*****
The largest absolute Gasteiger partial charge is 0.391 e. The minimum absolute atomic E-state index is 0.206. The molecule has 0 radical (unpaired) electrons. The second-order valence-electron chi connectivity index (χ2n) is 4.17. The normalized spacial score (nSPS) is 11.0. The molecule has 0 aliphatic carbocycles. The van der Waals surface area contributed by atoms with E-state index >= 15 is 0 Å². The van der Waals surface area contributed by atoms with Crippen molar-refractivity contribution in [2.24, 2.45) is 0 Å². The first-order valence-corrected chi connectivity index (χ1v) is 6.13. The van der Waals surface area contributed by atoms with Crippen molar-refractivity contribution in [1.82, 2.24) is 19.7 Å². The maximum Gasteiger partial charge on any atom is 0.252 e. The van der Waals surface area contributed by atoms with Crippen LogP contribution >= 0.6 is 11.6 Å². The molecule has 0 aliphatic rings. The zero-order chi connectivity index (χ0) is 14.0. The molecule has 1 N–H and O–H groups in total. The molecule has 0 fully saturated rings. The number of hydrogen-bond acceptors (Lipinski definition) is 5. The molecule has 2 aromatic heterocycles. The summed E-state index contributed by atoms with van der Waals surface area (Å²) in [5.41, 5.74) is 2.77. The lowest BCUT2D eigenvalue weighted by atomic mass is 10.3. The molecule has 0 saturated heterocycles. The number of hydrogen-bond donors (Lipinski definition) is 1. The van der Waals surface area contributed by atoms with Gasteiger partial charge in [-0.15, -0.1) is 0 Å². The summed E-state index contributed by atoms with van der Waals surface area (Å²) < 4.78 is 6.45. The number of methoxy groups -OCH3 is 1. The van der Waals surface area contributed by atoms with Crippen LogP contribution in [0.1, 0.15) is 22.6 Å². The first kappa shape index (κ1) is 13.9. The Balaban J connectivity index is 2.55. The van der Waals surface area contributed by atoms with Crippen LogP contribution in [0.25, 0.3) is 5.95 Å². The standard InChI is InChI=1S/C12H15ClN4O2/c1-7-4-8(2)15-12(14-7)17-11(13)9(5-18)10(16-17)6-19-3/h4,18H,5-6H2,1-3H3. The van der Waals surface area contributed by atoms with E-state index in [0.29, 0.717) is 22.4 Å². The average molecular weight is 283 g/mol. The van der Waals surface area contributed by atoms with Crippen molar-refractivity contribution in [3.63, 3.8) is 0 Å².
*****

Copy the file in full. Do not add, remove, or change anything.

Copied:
The largest absolute Gasteiger partial charge is 0.391 e. The minimum absolute atomic E-state index is 0.206. The molecule has 0 radical (unpaired) electrons. The second-order valence-electron chi connectivity index (χ2n) is 4.17. The normalized spacial score (nSPS) is 11.0. The molecule has 0 aliphatic carbocycles. The van der Waals surface area contributed by atoms with E-state index >= 15 is 0 Å². The van der Waals surface area contributed by atoms with Crippen molar-refractivity contribution in [2.24, 2.45) is 0 Å². The first-order valence-corrected chi connectivity index (χ1v) is 6.13. The van der Waals surface area contributed by atoms with Crippen molar-refractivity contribution in [1.82, 2.24) is 19.7 Å². The maximum Gasteiger partial charge on any atom is 0.252 e. The van der Waals surface area contributed by atoms with Crippen LogP contribution >= 0.6 is 11.6 Å². The molecule has 0 aliphatic rings. The zero-order chi connectivity index (χ0) is 14.0. The molecule has 1 N–H and O–H groups in total. The molecule has 0 fully saturated rings. The number of hydrogen-bond acceptors (Lipinski definition) is 5. The molecule has 2 aromatic heterocycles. The summed E-state index contributed by atoms with van der Waals surface area (Å²) in [5.41, 5.74) is 2.77. The lowest BCUT2D eigenvalue weighted by atomic mass is 10.3. The molecule has 0 saturated heterocycles. The number of hydrogen-bond donors (Lipinski definition) is 1. The van der Waals surface area contributed by atoms with Gasteiger partial charge in [-0.15, -0.1) is 0 Å². The summed E-state index contributed by atoms with van der Waals surface area (Å²) < 4.78 is 6.45. The number of methoxy groups -OCH3 is 1. The van der Waals surface area contributed by atoms with Crippen LogP contribution in [0.1, 0.15) is 22.6 Å². The first kappa shape index (κ1) is 13.9. The Balaban J connectivity index is 2.55. The van der Waals surface area contributed by atoms with Crippen LogP contribution in [0.25, 0.3) is 5.95 Å². The standard InChI is InChI=1S/C12H15ClN4O2/c1-7-4-8(2)15-12(14-7)17-11(13)9(5-18)10(16-17)6-19-3/h4,18H,5-6H2,1-3H3. The van der Waals surface area contributed by atoms with E-state index in [0.29, 0.717) is 22.4 Å². The average molecular weight is 283 g/mol. The van der Waals surface area contributed by atoms with Crippen molar-refractivity contribution in [3.63, 3.8) is 0 Å².